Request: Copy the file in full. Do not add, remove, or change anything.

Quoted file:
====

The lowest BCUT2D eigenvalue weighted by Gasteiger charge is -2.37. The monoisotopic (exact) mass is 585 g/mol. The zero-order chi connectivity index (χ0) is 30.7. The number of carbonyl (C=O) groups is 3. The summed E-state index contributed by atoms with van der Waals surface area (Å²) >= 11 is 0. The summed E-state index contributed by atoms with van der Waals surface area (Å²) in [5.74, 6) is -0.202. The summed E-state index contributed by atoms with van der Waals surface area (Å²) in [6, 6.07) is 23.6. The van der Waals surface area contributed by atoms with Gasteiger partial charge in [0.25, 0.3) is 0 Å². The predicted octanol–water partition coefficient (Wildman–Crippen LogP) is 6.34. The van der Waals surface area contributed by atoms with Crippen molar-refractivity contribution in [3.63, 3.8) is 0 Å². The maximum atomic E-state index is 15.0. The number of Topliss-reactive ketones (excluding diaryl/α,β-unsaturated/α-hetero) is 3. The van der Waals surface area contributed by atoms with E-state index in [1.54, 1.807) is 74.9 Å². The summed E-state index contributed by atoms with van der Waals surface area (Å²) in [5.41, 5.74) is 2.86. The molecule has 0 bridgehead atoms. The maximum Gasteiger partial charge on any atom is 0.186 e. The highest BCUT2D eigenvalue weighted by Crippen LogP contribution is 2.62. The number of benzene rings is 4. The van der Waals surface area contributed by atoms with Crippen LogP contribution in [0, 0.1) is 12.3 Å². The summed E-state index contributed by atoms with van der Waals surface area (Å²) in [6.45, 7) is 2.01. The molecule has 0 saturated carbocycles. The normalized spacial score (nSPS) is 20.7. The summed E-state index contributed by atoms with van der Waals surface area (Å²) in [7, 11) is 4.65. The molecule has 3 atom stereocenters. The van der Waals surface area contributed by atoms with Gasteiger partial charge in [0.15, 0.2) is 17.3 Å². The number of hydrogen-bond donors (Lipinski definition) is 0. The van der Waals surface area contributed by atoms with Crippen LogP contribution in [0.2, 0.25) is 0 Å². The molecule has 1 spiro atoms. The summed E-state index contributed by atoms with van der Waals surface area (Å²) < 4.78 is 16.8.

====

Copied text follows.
The lowest BCUT2D eigenvalue weighted by Gasteiger charge is -2.37. The monoisotopic (exact) mass is 585 g/mol. The zero-order chi connectivity index (χ0) is 30.7. The number of carbonyl (C=O) groups is 3. The summed E-state index contributed by atoms with van der Waals surface area (Å²) >= 11 is 0. The summed E-state index contributed by atoms with van der Waals surface area (Å²) in [5.74, 6) is -0.202. The summed E-state index contributed by atoms with van der Waals surface area (Å²) in [6, 6.07) is 23.6. The van der Waals surface area contributed by atoms with Gasteiger partial charge in [0.25, 0.3) is 0 Å². The predicted octanol–water partition coefficient (Wildman–Crippen LogP) is 6.34. The van der Waals surface area contributed by atoms with Crippen molar-refractivity contribution in [3.63, 3.8) is 0 Å². The maximum atomic E-state index is 15.0. The number of Topliss-reactive ketones (excluding diaryl/α,β-unsaturated/α-hetero) is 3. The van der Waals surface area contributed by atoms with E-state index in [1.54, 1.807) is 74.9 Å². The summed E-state index contributed by atoms with van der Waals surface area (Å²) in [5.41, 5.74) is 2.86. The molecule has 0 bridgehead atoms. The maximum Gasteiger partial charge on any atom is 0.186 e. The highest BCUT2D eigenvalue weighted by Crippen LogP contribution is 2.62. The number of benzene rings is 4. The van der Waals surface area contributed by atoms with Crippen LogP contribution in [0, 0.1) is 12.3 Å². The summed E-state index contributed by atoms with van der Waals surface area (Å²) in [6.45, 7) is 2.01. The molecule has 0 saturated carbocycles. The normalized spacial score (nSPS) is 20.7. The summed E-state index contributed by atoms with van der Waals surface area (Å²) in [7, 11) is 4.65. The molecule has 3 atom stereocenters. The van der Waals surface area contributed by atoms with Gasteiger partial charge in [0.15, 0.2) is 17.3 Å². The number of hydrogen-bond donors (Lipinski definition) is 0. The van der Waals surface area contributed by atoms with Crippen LogP contribution in [0.2, 0.25) is 0 Å². The molecule has 1 spiro atoms. The summed E-state index contributed by atoms with van der Waals surface area (Å²) < 4.78 is 16.8.